Damar Hamlin has a 50/50 chance of returning to the field, doctors told DailyMail.com today as the player finally woke up after cheating death.
The 24-year-old Buffalo Bills safety is able to move his hands and feet and is communicating with doctors in writing, with the medical team treating him describing the player as ‘neurologically intact’.
Dr Deepak Bhatt, a top cardiologist at Mount Sinai, told DailyMail.com he expects Hamlin will likely make a ‘full recovery’ and return to normal life.
But while in theory Hamlin could play again, Dr Bhatt said that in reality the league’s doctors might be reluctant to clear him medically to play again for months.
Doctors say there is a 50/50 chance Hamlin will return to the pitch. Pictured: Josh Allen was understandably shook up after Hamlin had a cardiac arrest on the field
Dr Deepak Bhatt, a top cardiologist at Mount Sinai Heart in New York City, told DailyMail.com that whether Hamlin returns to the sport depends on the level of risk the NFL and the player are willing to take
Hamlin collapsed lifelessly after making a tackle against Cincinnati Bengals receiver Tee Higgins on Monday night, in chilling scenes broadcast to millions of Americans.
Dr Bhatt and many other doctors believe Hamlin suffered from commotio cordis, an extremely rare condition only ever recorded in a few hundred Americans.
The freak injury occurs when the heart is struck at a precise angle and time in the pumping process that prevents it from getting blood around the body, shutting off the brain and triggering a cardiac arrest.
It is usually seen in children whose chests are not as hard, and has not previously been reported in professional athletes like Hamlin.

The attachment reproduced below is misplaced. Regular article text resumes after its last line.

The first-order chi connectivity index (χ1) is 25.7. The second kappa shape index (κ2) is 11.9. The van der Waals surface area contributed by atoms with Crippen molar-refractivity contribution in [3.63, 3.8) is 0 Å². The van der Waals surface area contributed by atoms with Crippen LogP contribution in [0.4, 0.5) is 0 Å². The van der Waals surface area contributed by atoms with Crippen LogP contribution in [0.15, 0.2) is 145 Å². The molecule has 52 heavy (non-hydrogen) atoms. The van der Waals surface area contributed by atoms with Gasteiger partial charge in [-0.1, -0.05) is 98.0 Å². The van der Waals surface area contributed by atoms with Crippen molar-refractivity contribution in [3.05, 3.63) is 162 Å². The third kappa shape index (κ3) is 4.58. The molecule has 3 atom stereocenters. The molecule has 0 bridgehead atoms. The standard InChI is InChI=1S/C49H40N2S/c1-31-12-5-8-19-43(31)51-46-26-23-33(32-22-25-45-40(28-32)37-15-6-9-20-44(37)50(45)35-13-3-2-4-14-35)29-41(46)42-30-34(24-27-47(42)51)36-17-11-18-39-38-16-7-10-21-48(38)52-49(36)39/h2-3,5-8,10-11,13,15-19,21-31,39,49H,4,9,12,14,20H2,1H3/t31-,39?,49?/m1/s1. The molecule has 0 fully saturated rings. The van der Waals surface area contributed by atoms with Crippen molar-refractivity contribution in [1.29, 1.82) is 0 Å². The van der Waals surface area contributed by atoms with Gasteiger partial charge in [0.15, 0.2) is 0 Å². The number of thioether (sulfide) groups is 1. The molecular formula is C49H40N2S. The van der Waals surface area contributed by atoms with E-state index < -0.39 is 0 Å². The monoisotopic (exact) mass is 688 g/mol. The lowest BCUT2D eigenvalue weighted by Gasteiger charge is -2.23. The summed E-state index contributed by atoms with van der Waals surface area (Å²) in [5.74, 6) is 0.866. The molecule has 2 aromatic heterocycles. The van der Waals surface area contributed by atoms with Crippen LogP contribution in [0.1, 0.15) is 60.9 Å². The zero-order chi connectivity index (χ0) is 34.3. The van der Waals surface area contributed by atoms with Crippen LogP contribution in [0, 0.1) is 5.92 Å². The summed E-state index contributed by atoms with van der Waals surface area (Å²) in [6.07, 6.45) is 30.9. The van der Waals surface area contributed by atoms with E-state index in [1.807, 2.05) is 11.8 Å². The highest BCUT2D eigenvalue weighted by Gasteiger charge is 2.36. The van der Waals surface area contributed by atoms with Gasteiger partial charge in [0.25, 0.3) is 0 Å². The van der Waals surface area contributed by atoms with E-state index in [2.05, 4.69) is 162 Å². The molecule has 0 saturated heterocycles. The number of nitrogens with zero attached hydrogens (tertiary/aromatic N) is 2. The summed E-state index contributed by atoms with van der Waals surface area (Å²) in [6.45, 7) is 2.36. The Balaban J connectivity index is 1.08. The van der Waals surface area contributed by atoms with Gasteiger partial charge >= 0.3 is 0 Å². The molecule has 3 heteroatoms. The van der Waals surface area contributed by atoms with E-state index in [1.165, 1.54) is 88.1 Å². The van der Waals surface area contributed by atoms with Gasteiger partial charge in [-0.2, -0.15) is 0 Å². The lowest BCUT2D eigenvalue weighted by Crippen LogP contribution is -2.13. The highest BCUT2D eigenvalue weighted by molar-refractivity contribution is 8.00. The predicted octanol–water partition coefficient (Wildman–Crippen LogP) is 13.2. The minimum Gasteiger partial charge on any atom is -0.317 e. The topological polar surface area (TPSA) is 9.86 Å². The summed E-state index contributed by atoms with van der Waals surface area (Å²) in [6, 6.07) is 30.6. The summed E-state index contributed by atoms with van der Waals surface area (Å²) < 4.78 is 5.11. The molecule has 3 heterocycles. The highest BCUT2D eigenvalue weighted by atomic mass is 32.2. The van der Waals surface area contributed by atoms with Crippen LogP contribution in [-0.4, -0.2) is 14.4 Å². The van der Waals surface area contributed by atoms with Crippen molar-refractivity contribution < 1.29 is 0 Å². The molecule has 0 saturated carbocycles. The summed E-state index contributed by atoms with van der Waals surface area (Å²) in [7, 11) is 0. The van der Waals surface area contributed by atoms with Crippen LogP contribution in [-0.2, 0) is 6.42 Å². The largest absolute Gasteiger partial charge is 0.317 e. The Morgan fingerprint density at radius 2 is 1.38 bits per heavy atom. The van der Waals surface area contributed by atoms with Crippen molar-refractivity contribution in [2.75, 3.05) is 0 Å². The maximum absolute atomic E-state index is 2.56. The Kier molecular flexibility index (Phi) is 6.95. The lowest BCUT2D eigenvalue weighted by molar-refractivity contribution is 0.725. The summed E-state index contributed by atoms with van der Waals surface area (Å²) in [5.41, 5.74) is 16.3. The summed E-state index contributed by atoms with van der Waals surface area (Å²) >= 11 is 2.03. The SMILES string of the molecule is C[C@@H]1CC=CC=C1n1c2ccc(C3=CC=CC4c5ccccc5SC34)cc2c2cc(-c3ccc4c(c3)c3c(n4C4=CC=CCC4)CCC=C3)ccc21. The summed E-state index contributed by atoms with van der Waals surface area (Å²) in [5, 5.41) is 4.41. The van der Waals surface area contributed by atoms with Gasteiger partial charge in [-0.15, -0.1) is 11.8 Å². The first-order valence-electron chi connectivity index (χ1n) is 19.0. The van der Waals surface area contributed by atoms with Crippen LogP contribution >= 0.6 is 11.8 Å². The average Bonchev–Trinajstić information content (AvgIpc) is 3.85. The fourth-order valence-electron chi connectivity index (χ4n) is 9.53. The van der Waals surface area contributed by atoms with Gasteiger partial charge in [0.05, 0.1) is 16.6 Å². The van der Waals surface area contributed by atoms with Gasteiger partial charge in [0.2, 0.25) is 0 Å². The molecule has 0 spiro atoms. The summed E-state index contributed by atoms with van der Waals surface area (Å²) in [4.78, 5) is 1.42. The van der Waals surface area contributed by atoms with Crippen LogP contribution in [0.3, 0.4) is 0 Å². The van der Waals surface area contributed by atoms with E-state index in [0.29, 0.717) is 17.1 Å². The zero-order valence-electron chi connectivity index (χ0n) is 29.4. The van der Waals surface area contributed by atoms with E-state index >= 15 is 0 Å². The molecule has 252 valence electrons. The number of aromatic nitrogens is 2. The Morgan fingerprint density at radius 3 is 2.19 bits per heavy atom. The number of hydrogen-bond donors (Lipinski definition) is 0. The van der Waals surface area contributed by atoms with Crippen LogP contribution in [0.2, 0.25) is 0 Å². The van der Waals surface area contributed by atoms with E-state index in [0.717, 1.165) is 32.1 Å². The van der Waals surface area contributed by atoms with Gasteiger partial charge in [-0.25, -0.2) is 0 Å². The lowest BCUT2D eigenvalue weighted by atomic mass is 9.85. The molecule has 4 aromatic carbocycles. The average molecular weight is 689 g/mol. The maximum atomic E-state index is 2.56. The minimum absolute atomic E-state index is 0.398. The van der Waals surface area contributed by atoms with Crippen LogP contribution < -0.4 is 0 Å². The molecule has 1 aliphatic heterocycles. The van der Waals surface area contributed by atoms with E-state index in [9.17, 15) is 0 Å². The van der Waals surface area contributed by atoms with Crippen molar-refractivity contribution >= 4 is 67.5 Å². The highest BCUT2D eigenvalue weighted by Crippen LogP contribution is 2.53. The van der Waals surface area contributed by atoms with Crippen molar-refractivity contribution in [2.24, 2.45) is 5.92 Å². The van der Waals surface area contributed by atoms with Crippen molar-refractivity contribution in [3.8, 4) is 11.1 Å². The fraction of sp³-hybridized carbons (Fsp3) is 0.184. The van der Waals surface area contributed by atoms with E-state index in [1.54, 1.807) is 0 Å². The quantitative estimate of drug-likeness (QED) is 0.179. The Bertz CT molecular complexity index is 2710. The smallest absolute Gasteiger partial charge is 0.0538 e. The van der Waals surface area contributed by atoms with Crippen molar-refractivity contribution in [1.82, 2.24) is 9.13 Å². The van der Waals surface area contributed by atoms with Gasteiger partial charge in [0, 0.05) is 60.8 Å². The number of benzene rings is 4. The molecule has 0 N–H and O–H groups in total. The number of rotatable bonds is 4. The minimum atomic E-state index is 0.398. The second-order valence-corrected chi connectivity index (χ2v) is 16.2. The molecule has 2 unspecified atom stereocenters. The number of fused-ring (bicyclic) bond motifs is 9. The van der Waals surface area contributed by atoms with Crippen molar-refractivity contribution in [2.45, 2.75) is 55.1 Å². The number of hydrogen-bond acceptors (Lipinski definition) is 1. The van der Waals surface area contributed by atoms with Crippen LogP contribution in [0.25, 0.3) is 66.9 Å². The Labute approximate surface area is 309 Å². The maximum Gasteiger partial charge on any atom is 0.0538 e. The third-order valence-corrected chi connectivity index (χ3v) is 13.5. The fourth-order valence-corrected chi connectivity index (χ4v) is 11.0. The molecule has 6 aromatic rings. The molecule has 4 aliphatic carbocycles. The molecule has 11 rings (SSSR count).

Dr Bhatt said: ‘Commotio cordis, if that is indeed what happened, is very rare.
‘There have been a few case reports of recurrences, but again, we are talking about rare events.
‘If I had to guess, there is perhaps a 50 percent chance that he will be allowed to return to play and a 50 percent chance he will not.
‘It really depends on how much risk the NFL is willing to take and how willing the team doctor would be to sign off on him returning to play, realizing that no one can really quantify what the exact risks of returning to play would be.’
Asked how long it could be before he returns to the field, Dr Bhatt added: ‘If his doctors, including his team doctors, all clear him to return to play, they would likely still want him to wait at least a couple of months, repeat a battery of tests, and if everything is completely normal, only then even consider it.’
The rare injury occurs when something makes contact with the chest wall precisely when the heart’s lower chambers start to refill with blood. The impact then causes a rapid and disorganized contraction of the heart’s lower chambers, preventing the heart from getting blood to the rest of the body. The window for this to happen is just 20 milliseconds, making commotio cordis incredibly rare. Just 30 people a year suffer the injury worldwide and only around 200 cases have been reported among Americans. It has previously been noted in young baseball or hockey players who receive a blow from a baseball or hockey puck to the center of their chests
It is not clear how long it could take Hamlin to recover from the condition and be signed off to play for the NFL again.
But doctors expect him to need from at least a week to ten days in hospital, providing no underlying conditions are detected.
His situation is not dissimilar to Danish soccer player Christian Eriksen, who collapsed after suffering a cardiac arrest during a game in 2021.
The player was discharged from hospital after six days, but was not cleared to return to soccer until eight months after his collapse.
He returned to the English Premier League to play for Brentford, after being forced to sign off from his then-team Inter Milan.
Doctors expect him to be in hospital for between a week and ten days beofre
Doctors are yet to reveal what caused Hamlin’s cardiac arrest on the field.
But if it turns out to be commotio cordis, then they will likely struggle to determine whether he should be allowed to return to the sport.
Because the condition has never been seen in an athlete of Hamlin’s caliber, doctors will need to make sure he is not at risk of a repeat injury.
Speaking about the update on Hamlin’s condition, Dr Bhatt said it was ‘great to read’ that his brain function appeared to be unharmed.